Thursday, July 21, 2011

News of the Weird

I really enjoyed this story about the execution of a Texas racist killer who targeted Middle-Easterners in revenge for September 11th, mostly because everyone involved came out looking good.

The Texas racist killer was evil, but he died brave, like a man.

At his execution, these were his last words:

"Even though I lay on this gurney, seconds away from my death, I am at total peace," he said. He later called himself "still a proud American, Texas loud, Texas proud."

"God bless America. God bless everyone," he added, then turned to the warden and said: "Let's do this damn thing."

Don't misunderstand me: I hate murder and racism, yes...but I also despise cowardice. Actual bravery is so shockingly rare.

Besides, he shot Middle-Eastern looking people as revenge for 9/11. There was a lot of anger and revenge momentum after that. In fact, the attack on Iraq was basically just misplaced anger and vengeance. Lots of people, even a lot of liberals, wanted to attack Iraq despite the fact it didn't have anything to do with 9/11.

Hear that, America? You're just like this guy: misplaced bloodthirstiness over 9/11 made you support violence on a bystander, and the only difference is he actually got a gun while the rest of you settled for being craven, jeering little war-cheerleaders. Are you all really such angels of mercy you can tsk-tsk this man with a straight face, especially someone who did what the lot of you jackals secretly wish you could?

Better yet, it sounds like Nark Stroman learned his lesson. Imagine that, actual redemption, something you never see because most people are proud and willfully ignorant, cruel and incapable of remorse. A case might be he was trying to do it to save himself from death row, and that's certainly possible. Prison has a way of breaking you. The thing is, Mark Stroman's been to prison before, for armed robbery no less (at age 12 - damn!). He wasn't broken there, and his death wasn't the death of a guy who was begging for mercy because he realizes he's going to die. He most sincerely came around to actual remorse.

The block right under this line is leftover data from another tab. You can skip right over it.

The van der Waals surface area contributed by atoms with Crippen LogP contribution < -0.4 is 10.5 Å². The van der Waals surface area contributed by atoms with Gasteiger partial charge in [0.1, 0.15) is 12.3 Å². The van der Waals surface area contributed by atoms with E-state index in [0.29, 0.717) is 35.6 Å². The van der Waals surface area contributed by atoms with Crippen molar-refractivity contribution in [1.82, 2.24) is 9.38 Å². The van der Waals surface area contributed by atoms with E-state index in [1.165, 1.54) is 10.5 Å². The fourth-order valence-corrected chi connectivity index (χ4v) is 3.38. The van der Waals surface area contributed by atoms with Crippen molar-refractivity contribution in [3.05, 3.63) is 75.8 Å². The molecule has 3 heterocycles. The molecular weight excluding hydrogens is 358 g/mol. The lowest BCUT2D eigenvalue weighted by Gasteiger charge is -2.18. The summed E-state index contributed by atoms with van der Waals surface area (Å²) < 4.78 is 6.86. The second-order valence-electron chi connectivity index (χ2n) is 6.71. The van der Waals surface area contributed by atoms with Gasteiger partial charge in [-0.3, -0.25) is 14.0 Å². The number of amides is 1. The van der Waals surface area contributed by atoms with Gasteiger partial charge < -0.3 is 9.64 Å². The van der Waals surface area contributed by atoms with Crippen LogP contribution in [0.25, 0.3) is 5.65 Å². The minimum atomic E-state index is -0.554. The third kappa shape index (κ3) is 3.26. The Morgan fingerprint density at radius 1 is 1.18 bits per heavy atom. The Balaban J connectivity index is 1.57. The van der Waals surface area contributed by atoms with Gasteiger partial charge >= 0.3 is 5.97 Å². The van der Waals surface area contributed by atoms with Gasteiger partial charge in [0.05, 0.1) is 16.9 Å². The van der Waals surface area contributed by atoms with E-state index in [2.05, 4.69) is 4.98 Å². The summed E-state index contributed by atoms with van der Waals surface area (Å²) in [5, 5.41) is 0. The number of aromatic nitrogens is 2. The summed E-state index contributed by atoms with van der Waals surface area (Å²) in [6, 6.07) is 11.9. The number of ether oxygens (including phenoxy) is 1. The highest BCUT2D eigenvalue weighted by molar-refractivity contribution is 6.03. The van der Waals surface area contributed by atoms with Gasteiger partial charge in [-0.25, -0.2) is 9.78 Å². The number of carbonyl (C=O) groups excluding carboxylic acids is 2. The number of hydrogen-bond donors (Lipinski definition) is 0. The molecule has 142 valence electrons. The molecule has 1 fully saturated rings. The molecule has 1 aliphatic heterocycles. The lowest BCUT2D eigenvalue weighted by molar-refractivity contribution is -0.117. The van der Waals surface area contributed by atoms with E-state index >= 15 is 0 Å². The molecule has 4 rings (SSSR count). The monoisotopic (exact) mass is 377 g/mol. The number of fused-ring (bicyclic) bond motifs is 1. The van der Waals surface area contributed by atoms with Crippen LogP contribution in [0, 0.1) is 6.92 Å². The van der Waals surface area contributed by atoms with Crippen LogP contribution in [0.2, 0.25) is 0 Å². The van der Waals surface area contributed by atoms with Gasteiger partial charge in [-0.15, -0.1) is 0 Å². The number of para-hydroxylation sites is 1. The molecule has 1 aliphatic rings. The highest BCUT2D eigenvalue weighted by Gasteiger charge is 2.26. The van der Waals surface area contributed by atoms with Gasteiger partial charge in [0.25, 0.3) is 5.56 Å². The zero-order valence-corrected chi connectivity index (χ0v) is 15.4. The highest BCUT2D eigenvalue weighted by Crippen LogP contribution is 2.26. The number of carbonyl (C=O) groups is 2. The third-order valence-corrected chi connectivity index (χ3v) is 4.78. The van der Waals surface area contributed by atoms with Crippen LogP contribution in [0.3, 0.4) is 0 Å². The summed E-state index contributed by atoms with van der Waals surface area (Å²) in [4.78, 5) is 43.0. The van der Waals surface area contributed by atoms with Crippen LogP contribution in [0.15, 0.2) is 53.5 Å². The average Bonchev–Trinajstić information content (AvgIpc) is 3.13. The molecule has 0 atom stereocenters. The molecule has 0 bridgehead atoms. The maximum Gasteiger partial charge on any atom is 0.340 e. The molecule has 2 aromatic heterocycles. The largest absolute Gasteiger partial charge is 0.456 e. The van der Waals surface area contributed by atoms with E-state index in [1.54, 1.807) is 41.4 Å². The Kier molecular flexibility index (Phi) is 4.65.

The story gets better, though, in terms of displays of real human virtue and sincerity.

The killer's convenience store clerk victim, Rais Bhuiyan, so sincerely believed in real forgiveness and mercy he fought at the last minute to save his own attacker from the death penalty. He believed his attacker had reformed and didn't deserve to be executed and his Muslim faith urged him to forgive his own shooter.

Now, if anyone in the world would be understandably excused from showing mercy, it would be an innocent convenience store clerk who had an eye taken out by a racist on a shooter rampage who shot him in the face, especially if that shooter is responsible for other murders. If Rais wanted to see a little Texas-style justice done, who could possibly blame him or hold it against him?

I guess there goes to show there are as many good, forgiving Muslims as there are good, forgiving and sincere Christians. Which is to say, they're an insignificant fraction of the population.

Again, other virtues on display that's seldom seen: mercy, and actually practicing what you preach. It's obvious enough why not being a hypocrite is virtuous, but mercy is not seen as a virtue anymore because people forget it is actually difficult to have mercy, and very easy, in fact it's the most natural thing in the world, to want revenge.


David said...

So, to recap, if you're going to practice hatred and bigotry, at least be man enough to follow through and actually kill people (by which logic the 9/11 hijackers were supremely courageous). And if there are acts of mercy and forgiveness out there worthy of admiration, they're the exception and not the rule, especially in people of faith (any faith), who are by and large rotten.

Oh, and believing all of the above and finding "confirmation" of it in this news story makes you feel good.

If this is your warm and fuzzy, I like you better cranky.

On a positive note, the story about the Texas killer reminded me of the last scene in "Breaker Morant," where Ed Woodward, a loyal British officer about to be executed as a convenient scapegoat for a military debacle, yells out to the firing squad, "Shoot straight, ya bastards! Don't make a muck of it!"